5.21               In regards to passenger clearance rates, the Committee was informed that in August 2012, 51.4 per cent of eligible passengers had successfully cleared through SmartGate.[16]

Measures to increase SmartGate usage

5.22               The audit report indicated that a key assumption underlying SmartGate forecasts was that the facility would be extended to holders of ePassports from other countries—something that still had not occurred at the time of the audit.[17]

5.23               The ANAO suggested that given this constraint, Customs and Border Protection would need to maximise SmartGate usage by the eligible passenger population of Australian and New Zealand ePassport holders over 16 years of age if more efficient processing was to be achieved. The ANAO concluded that SmartGate had lacked ‘national direction’ in the form of national clearance rate targets or a plan for achieving SmartGate’s objectives. As noted above, it recommended that a Smartgate strategic plan be established and promulgated nationally.[18]

5.24               In this context, the Committee asked for an update on Customs and Border Protection’s efforts to improve SmartGate presentation and clearance rates.

5.25               Customs and Border Protection informed the Committee that it had received $7.9 million in the 2012–13 budget to increase the capacity of SmartGate. This funding was being used to install five new gates in Melbourne Airport by December 2012 and eight new gates in Sydney Airport by June 2013.[19]

5.26               Customs and Border Protection indicated that increased SmartGate uptake would be achieved by the use of ‘additional dynamic signage, way finding and marshalling’ and estimated that at least 65 per cent of eligible travellers would be using SmartGate by June 2013, and 80 per cent by June 2014.[20]

5.27               The Committee was informed that plans were ‘well advanced to extend the use of SmartGate to other nationalities’, with a pilot for United States Global Traveller members planned to commence late in 2012.[21] Customs and Border Protection also advised that, depending on the outcome of this pilot, eligibility may be extended to eligible United States and United Kingdom ePassport holders in 2013.[22]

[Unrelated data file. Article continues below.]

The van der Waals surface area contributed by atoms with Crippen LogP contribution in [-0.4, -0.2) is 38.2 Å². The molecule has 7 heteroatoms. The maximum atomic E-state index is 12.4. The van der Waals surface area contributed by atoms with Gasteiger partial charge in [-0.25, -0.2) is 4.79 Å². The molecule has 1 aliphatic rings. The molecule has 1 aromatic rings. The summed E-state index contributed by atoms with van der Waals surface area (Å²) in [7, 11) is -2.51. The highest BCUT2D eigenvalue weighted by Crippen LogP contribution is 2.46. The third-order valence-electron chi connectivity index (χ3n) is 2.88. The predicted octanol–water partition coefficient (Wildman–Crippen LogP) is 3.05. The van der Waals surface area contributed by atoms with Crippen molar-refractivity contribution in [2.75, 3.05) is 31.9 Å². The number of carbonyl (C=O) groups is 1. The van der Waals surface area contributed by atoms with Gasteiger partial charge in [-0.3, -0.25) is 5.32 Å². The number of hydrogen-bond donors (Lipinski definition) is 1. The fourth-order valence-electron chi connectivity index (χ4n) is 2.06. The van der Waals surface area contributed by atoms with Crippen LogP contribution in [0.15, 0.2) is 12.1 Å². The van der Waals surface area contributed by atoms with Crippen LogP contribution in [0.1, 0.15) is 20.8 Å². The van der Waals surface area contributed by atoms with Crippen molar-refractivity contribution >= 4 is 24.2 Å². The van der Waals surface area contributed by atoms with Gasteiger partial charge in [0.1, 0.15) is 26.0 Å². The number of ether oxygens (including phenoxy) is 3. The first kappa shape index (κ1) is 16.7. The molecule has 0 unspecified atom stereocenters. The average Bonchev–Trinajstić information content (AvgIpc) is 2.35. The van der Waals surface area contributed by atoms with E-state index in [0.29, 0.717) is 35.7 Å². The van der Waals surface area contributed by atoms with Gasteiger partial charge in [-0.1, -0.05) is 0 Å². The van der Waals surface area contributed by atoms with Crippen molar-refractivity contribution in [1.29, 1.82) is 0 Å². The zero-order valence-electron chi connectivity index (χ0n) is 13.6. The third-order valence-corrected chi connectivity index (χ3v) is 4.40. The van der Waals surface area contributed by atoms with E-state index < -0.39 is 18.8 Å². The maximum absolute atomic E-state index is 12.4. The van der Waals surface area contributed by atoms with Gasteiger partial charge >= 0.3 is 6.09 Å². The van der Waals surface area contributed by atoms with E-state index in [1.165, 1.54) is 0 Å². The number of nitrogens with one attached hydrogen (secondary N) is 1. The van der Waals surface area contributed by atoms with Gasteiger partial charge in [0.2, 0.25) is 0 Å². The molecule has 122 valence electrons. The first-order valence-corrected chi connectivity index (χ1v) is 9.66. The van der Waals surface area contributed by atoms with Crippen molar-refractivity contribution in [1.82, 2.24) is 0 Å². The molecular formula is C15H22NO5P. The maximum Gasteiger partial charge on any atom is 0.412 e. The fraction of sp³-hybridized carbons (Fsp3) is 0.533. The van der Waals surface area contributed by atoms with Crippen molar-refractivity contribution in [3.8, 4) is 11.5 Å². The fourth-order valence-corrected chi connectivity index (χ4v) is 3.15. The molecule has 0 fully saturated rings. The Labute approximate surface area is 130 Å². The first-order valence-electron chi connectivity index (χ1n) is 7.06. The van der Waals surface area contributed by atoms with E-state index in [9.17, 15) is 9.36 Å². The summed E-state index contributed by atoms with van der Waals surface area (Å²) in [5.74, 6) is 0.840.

Committee comment

5.28               The Committee recognises the importance of Customs and Border Protection’s role in minimising risks to Australian security, and welcomes the publication of the ANAO’s report. The Committees fully supports the audit’s findings and recommendations.

5.29               The Committee was disappointed to learn that the anticipated efficiency gains of the SmartGate automated passenger clearance facility had not all been realised due to lower than expected usage and clearance rates. It appears that at least some of the large cost-saving potential of the facility has been missed due to investments in technology not being followed up with the strategic direction needed to encourage its use.

5.30               Nevertheless, it is recognised that Customs and Border Protection is now taking measures to increase SmartGate usage in Australian airports, such as by improving signage and marshalling. The Committee is encouraged that SmartGate usage appears to have continued to increase in the period since audit was completed.

5.31               The Committee welcomes the allocation of additional funding in the 2012‑13 budget to increase SmartGate capacity at the nation’s busiest airports. This appears to be a logical investment of public money, given the increased potential for efficiency returns in the longer term if clearance rates can be improved.

5.32               The Committee also supports efforts by Customs and Border Protection to extend eligibility to use SmartGate to passengers of other nationalities, where this can be done cost effectively and whilst maintaining appropriate levels of security. It is clear that this will be necessary to maximise the use of SmartGate and hence to achieve the potential efficiency gains originally anticipated.

5.33               The Committee was, however, surprised that there was no mention of a strategic plan for improving SmartGate presentation and clearance rates in Customs and Border Protection’s response to its questions. The development of such a plan was a key recommendation of the ANAO. The Committee notes that at the time of the audit report, a strategic plan was reported to be ‘under development’, and that SmartGate presentation and clearance targets had been included in the 2012–13 Portfolio Budget Statements.[23]

5.34               The Committee is interested in learning more about the continuing development and implementation of the strategic plan, and therefore recommends:

Recommendation 10


That, within six months of the tabling of this report, the Australian Customs and Border Protection Service provide the Committee with an update on its progress in developing and implementing a strategic plan for SmartGate. The response should include: